Hilton Worldwide Too Much Info on Receipts FACTA Class Action

The Fair and Accurate Credit Transactions Act (FACTA) was passed quite a few years ago—in 2003, in fact. Companies were given three years—until December 2006—to comply with its requirements. The complaint for this class action alleges that many years later, in December 2019, Hilton Worldwide Holdings, Inc. had still somehow managed not to bring its consumer point-of-service receipt equipment up to date.

FACTA was meant to help protect consumers from identity theft and credit or debit card fraud. For example, as one previous case found, Congress was attempting to “restrict the amount of information available to identity thieves.” It does this by forbidding merchants from printing more than the last five digits of their credit or debit cards, or the cards’ expiration dates, on the paper receipts printed for them at the point of sale for their transactions.

In this case, plaintiff Kevin Rouse made a number of purchases with his credit or debit card at the Hilton Fiji Resort & Spa, including at its Deli Restaurant and Jack’s of Fiji, on Denarau Island, Fiji. At each of these transactions, Rouse received a point-of-sale printed receipt which displayed both the first four and last four digits of his credit or debit card.

The complaint reviews the history of FACTA, pointing out how quickly Visa, American Express, and other card companies amended their rules for merchants to require compliance with the law. The complaint also says, “During the three-year phase-in period, there was extensive publicity regarding the law’s requirements.” Trade associations also undertook to inform their merchant members of FACTA’s requirements.

Even with all this, many companies were not ready to comply with the law by December 2006. Congress then passed the “Credit and Debit Card Receipt Clarification Act to give merchants some amnesty and extend the date of some aspects of compliance to June 3, 2008.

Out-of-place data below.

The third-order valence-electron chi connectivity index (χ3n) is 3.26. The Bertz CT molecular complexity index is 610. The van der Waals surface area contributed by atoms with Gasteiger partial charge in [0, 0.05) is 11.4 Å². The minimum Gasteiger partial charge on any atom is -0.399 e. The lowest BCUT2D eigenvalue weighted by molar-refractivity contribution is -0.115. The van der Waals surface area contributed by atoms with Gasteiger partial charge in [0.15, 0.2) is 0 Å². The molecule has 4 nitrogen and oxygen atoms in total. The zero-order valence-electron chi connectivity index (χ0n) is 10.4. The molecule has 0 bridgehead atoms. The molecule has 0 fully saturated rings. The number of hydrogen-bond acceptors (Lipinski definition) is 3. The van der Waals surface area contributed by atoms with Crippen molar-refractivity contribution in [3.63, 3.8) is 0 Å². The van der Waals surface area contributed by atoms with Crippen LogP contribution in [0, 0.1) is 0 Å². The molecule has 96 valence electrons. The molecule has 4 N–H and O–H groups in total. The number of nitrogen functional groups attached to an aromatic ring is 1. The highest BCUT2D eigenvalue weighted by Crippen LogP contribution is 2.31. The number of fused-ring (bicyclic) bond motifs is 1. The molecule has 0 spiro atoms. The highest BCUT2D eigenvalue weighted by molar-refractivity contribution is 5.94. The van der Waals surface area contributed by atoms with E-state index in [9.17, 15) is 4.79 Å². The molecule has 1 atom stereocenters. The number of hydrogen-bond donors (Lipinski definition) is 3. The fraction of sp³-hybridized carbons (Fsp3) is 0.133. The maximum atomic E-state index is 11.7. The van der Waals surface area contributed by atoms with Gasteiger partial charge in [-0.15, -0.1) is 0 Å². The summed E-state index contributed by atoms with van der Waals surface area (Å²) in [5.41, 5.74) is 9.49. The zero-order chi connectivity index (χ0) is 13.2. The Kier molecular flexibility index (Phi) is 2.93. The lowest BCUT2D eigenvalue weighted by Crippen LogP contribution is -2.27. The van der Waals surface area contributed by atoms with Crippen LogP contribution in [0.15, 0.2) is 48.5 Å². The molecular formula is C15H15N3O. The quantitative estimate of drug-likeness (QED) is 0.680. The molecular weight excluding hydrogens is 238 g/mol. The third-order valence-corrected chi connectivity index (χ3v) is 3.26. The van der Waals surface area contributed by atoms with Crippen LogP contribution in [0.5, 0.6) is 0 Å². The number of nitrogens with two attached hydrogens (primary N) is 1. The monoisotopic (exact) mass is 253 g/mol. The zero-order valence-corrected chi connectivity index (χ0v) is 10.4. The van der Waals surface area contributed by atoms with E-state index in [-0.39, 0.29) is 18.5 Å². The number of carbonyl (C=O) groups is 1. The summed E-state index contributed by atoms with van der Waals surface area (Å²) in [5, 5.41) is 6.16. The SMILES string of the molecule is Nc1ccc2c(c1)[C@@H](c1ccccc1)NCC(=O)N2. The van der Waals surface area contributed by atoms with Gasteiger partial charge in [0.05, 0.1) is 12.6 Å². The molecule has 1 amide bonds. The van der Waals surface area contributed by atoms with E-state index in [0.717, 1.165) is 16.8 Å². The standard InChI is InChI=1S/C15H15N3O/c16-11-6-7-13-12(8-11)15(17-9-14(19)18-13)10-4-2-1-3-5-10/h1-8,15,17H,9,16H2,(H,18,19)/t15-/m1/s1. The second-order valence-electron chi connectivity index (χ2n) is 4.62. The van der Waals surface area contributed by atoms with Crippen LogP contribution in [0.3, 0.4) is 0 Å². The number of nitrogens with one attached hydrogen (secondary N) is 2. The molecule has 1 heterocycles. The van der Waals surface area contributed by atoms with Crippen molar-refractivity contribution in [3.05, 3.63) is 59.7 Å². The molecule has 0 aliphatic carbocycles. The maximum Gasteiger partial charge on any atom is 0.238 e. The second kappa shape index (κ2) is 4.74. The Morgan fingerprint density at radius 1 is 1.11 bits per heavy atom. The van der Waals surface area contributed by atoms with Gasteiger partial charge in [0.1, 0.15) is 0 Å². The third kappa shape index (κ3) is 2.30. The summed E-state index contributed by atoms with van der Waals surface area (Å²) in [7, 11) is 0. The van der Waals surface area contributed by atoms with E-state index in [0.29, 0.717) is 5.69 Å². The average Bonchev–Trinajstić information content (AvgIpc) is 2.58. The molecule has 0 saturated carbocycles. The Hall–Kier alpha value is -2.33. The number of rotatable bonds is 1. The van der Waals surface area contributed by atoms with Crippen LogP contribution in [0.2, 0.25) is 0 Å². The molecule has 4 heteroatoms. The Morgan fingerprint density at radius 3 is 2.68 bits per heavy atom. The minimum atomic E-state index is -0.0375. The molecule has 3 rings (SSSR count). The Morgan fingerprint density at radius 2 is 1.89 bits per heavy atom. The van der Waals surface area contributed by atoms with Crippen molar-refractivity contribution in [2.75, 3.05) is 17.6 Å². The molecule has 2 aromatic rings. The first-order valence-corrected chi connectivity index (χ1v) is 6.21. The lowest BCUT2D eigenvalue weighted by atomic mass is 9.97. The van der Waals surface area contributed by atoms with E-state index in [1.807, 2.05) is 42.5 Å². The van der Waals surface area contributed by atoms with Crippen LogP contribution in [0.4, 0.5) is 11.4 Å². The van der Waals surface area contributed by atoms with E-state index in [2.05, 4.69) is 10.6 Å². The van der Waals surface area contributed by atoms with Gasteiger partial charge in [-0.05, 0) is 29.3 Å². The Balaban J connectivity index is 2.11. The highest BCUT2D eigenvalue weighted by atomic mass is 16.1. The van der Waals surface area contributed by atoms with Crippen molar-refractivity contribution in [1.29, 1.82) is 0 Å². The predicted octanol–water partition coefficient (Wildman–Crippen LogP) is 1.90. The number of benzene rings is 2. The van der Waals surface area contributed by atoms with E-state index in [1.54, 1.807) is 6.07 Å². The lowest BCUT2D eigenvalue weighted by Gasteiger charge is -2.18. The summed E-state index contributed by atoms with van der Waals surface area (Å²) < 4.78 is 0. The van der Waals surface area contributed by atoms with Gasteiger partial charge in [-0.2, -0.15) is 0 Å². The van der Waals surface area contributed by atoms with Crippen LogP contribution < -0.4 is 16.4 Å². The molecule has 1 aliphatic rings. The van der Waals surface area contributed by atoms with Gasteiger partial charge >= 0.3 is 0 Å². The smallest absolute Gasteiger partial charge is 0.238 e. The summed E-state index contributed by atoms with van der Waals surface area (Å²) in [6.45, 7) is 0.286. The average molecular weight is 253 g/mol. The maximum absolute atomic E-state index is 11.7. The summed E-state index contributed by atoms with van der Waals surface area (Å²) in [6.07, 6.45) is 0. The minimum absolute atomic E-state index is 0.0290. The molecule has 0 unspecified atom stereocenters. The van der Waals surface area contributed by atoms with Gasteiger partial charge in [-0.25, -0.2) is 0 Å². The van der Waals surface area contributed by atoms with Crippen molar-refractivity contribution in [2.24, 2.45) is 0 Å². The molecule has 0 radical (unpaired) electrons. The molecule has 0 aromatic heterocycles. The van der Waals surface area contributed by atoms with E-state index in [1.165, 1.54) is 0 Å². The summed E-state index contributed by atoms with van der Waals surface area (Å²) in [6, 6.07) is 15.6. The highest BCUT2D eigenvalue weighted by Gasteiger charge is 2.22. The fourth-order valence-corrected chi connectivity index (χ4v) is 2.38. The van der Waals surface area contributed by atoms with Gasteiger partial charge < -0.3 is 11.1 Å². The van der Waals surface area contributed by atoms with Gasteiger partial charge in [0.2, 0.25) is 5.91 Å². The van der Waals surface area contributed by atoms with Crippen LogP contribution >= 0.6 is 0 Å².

The complaint thus contends that by 2009, Hilton had adequate notice and time to prepare to comply with the law and should not have been printing so many card digits on receipts.

The class for this action is all persons to whom Hilton Worldwide Holdings provided an electronically-printed receipt at the point of sale or transaction, where the transaction occurred between March 25, 2018 and March 25, 2020, on which Hilton printed (1) more than the last five digits of the person’s credit or debit card number or (2) the expiration date of the person’s credit card number.

Article Type: Lawsuit
Topic: Privacy

Most Recent Case Event

Hilton Worldwide Too Much Info on Receipts FACTA Complaint

March 25, 2020

The Fair and Accurate Credit Transactions Act (FACTA) was passed quite a few years ago—in 2003, in fact. Companies were given three years—until December 2006—to comply with its requirements. The complaint for this class action alleges that many years later, in December 2019, Hilton Worldwide Holdings, Inc. had still somehow managed not to bring its consumer point-of-service receipt equipment up to date.

Hilton Worldwide Too Much Info on Receipts FACTA Complaint

Case Event History

Hilton Worldwide Too Much Info on Receipts FACTA Complaint

March 25, 2020

The Fair and Accurate Credit Transactions Act (FACTA) was passed quite a few years ago—in 2003, in fact. Companies were given three years—until December 2006—to comply with its requirements. The complaint for this class action alleges that many years later, in December 2019, Hilton Worldwide Holdings, Inc. had still somehow managed not to bring its consumer point-of-service receipt equipment up to date.

Hilton Worldwide Too Much Info on Receipts FACTA Complaint
Tags: FACTA, Too Much Card Info Printed on Receipt